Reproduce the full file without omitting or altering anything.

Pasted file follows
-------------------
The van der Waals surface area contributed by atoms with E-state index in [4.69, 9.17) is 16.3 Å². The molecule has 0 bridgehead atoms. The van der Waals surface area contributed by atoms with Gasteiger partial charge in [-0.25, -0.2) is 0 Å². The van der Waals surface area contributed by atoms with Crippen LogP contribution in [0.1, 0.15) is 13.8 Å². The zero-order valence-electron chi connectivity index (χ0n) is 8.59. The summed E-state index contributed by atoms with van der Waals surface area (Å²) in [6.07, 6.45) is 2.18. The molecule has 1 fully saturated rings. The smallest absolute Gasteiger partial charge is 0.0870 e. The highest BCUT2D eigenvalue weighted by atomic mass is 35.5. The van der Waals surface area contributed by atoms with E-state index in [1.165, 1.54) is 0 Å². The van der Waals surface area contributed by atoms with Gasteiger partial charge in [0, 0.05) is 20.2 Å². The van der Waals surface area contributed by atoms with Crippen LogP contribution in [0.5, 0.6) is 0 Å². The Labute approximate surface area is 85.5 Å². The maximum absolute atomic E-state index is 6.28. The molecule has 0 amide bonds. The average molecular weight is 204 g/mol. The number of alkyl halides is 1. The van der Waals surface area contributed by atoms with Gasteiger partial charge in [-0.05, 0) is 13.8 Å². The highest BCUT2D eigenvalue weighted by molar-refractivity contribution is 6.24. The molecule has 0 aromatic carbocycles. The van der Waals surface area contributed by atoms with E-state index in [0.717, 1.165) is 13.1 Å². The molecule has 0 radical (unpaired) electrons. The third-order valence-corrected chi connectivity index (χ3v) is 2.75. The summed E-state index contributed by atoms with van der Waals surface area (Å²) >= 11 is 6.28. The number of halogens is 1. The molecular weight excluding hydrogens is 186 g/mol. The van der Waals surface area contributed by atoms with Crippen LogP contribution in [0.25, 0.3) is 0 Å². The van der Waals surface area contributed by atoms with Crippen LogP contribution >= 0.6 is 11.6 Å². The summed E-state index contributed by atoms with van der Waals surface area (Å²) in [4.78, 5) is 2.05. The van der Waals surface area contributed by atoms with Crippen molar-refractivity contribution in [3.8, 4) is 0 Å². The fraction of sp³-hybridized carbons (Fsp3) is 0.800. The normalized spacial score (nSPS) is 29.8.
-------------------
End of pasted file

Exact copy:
The van der Waals surface area contributed by atoms with E-state index in [4.69, 9.17) is 16.3 Å². The molecule has 0 bridgehead atoms. The van der Waals surface area contributed by atoms with Gasteiger partial charge in [-0.25, -0.2) is 0 Å². The van der Waals surface area contributed by atoms with Crippen LogP contribution in [0.1, 0.15) is 13.8 Å². The zero-order valence-electron chi connectivity index (χ0n) is 8.59. The summed E-state index contributed by atoms with van der Waals surface area (Å²) in [6.07, 6.45) is 2.18. The molecule has 1 fully saturated rings. The smallest absolute Gasteiger partial charge is 0.0870 e. The highest BCUT2D eigenvalue weighted by atomic mass is 35.5. The van der Waals surface area contributed by atoms with E-state index in [1.165, 1.54) is 0 Å². The van der Waals surface area contributed by atoms with Gasteiger partial charge in [0, 0.05) is 20.2 Å². The van der Waals surface area contributed by atoms with Crippen LogP contribution in [0.5, 0.6) is 0 Å². The Labute approximate surface area is 85.5 Å². The maximum absolute atomic E-state index is 6.28. The molecule has 0 amide bonds. The average molecular weight is 204 g/mol. The number of alkyl halides is 1. The van der Waals surface area contributed by atoms with Gasteiger partial charge in [-0.05, 0) is 13.8 Å². The highest BCUT2D eigenvalue weighted by molar-refractivity contribution is 6.24. The molecule has 0 aromatic carbocycles. The van der Waals surface area contributed by atoms with E-state index in [0.717, 1.165) is 13.1 Å². The molecule has 0 radical (unpaired) electrons. The third-order valence-corrected chi connectivity index (χ3v) is 2.75. The summed E-state index contributed by atoms with van der Waals surface area (Å²) >= 11 is 6.28. The number of halogens is 1. The molecular weight excluding hydrogens is 186 g/mol. The van der Waals surface area contributed by atoms with Crippen LogP contribution in [0.25, 0.3) is 0 Å². The van der Waals surface area contributed by atoms with Crippen LogP contribution >= 0.6 is 11.6 Å². The summed E-state index contributed by atoms with van der Waals surface area (Å²) in [4.78, 5) is 2.05. The van der Waals surface area contributed by atoms with Crippen molar-refractivity contribution in [3.8, 4) is 0 Å². The fraction of sp³-hybridized carbons (Fsp3) is 0.800. The normalized spacial score (nSPS) is 29.8.